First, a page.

VMRS Program: Key Points
The general requirements for medical device reporting are prescribed in section 519 of the FD&C Act and 21 CFR Part 803. These requirements include, inter alia, an obligation of a medical device manufacturer as a party responsible for the device to submit a report containing information about an incident that occurred with a medical device once such information is received. The said requirements are triggered when the information the manufacturer becomes aware of (from any source) provides that a malfunction of the device resulted or could potentially result in harm caused to patients’ health. Such malfunctions are further referred to as “reportable malfunctions” or “reportable malfunction events”. In accordance with the aforementioned regulations, the appropriate report should be submitted to the authority no later than 30 calendar days following the date the information became aware of the incident. It is also important to mention that in certain cases, an incident report should be submitted within 5 days from the date the manufacturer becomes aware of the need to submit a report.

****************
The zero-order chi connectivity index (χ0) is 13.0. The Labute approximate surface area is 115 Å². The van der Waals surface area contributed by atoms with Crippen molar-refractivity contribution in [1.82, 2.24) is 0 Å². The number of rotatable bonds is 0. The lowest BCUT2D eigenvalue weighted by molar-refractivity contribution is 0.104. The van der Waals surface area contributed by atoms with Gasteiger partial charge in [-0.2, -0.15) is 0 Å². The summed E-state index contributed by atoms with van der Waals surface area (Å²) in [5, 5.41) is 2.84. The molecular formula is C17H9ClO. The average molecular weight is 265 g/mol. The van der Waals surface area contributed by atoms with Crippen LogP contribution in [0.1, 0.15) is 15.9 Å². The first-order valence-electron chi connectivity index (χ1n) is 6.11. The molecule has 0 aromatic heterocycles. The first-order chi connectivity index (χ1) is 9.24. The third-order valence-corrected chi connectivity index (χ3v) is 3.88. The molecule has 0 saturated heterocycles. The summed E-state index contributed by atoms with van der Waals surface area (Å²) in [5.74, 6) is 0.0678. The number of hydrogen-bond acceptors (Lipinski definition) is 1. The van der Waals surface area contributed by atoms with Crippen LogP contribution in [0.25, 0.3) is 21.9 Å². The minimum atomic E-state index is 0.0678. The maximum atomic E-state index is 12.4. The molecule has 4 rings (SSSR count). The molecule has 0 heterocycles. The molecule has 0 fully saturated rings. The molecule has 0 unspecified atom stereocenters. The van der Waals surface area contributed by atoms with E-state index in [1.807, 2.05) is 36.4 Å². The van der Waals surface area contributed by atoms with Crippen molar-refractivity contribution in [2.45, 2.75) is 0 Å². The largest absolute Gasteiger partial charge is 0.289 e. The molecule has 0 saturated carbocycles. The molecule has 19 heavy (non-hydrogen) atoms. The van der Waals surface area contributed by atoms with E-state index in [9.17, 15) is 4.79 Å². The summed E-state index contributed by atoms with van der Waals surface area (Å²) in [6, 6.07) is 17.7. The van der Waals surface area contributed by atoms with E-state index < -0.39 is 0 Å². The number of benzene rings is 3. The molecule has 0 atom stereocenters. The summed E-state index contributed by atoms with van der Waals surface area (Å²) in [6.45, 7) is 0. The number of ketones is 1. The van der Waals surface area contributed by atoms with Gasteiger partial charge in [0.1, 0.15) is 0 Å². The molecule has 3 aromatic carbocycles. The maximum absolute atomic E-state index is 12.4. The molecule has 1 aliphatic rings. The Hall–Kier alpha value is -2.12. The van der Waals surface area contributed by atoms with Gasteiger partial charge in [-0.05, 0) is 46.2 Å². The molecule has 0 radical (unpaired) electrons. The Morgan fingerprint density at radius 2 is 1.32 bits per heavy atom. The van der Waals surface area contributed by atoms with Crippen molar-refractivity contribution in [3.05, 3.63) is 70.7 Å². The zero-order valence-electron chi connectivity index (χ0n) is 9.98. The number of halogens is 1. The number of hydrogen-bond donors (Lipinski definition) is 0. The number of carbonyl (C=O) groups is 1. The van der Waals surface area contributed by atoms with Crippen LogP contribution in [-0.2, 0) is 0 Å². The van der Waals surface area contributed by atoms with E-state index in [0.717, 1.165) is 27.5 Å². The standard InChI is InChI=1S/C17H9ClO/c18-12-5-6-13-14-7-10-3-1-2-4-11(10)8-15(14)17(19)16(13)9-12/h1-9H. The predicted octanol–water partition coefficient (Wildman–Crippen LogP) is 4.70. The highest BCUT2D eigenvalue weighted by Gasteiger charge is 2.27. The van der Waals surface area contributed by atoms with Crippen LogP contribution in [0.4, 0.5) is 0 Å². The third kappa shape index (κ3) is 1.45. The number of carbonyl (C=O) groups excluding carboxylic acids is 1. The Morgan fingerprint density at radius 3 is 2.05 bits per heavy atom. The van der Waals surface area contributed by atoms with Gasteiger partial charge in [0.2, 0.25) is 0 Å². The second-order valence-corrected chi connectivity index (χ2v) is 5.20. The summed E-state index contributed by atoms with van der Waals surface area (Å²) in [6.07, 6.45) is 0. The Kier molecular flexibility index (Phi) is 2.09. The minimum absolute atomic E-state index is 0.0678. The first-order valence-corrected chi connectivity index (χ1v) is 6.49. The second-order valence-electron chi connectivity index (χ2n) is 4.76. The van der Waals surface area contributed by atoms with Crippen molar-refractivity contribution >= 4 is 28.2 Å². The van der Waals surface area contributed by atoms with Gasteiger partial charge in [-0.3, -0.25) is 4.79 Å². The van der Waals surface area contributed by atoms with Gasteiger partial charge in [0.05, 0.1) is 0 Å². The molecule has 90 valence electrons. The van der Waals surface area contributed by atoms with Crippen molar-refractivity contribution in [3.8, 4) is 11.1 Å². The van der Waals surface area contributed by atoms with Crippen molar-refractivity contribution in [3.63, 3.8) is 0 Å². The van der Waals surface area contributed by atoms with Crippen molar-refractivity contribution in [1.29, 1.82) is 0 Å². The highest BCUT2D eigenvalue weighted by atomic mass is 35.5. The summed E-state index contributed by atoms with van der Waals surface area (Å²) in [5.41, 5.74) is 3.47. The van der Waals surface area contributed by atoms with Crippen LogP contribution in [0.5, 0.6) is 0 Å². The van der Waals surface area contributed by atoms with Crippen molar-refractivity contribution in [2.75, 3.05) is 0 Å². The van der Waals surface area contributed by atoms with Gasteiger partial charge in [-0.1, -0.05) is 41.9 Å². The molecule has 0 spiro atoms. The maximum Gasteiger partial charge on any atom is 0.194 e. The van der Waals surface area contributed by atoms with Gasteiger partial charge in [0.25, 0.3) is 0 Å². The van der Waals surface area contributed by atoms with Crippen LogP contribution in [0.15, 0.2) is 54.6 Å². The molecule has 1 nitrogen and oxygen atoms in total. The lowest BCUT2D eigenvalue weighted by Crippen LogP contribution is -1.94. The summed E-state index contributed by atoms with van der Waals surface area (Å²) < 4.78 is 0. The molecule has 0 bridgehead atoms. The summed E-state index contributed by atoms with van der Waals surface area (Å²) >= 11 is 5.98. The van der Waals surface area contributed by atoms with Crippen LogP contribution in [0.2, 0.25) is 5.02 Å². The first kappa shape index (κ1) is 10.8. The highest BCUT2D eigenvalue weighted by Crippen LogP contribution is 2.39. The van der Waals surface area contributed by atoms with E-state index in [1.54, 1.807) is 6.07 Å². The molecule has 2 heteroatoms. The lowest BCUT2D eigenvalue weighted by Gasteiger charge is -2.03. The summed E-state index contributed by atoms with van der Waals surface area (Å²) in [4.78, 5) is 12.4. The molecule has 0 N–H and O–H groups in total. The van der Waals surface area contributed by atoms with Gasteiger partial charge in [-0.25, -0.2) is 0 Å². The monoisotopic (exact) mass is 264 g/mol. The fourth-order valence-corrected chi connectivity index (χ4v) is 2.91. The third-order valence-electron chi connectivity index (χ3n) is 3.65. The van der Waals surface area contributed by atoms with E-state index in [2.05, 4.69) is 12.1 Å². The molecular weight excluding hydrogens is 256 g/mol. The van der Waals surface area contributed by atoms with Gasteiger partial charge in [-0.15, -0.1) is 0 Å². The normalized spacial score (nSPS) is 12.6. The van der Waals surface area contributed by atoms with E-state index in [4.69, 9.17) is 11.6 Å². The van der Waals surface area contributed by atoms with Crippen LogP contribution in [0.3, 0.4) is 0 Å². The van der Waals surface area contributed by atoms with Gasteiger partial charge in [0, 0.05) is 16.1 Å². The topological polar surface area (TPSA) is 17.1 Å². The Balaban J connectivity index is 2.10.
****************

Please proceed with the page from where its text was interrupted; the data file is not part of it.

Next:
The authority further explains the reporting requirements related to Class III medical devices, as well as Class II products that are permanently implantable, life-supporting, or life-sustaining remain intact, while the scope of exemption described herein covers only the Class I medical devices and Class II products apart from the ones described hereabove. At the same time, the authority additionally emphasizes that the scope of exemption covers only the eligible products under the respective product codes outlined in the exemption.
According to the guidance, the VMSR Program has been implemented after the pilot program conducted earlier in 2015 in order to ensure the parties involved will benefit from the implementation of the program. The approach described in the present draft guidance published by the FDA is based on the authority’s current experience and the information available. For instance, the authority states that bundling similar events for reporting purposes could be beneficial. At the same time, the authority reserves the right to make changes to the applicable approach based on the new information received, so the recommendations provided by the authority could also be subject to changes.
In summary, the present draft guidance describes the FDA’s current position with respect to the VMSR Program intended to reduce the regulatory burden and make the submission of incident reports and their subsequent review more efficient. The document also explains the reasoning behind the approach the authority applies.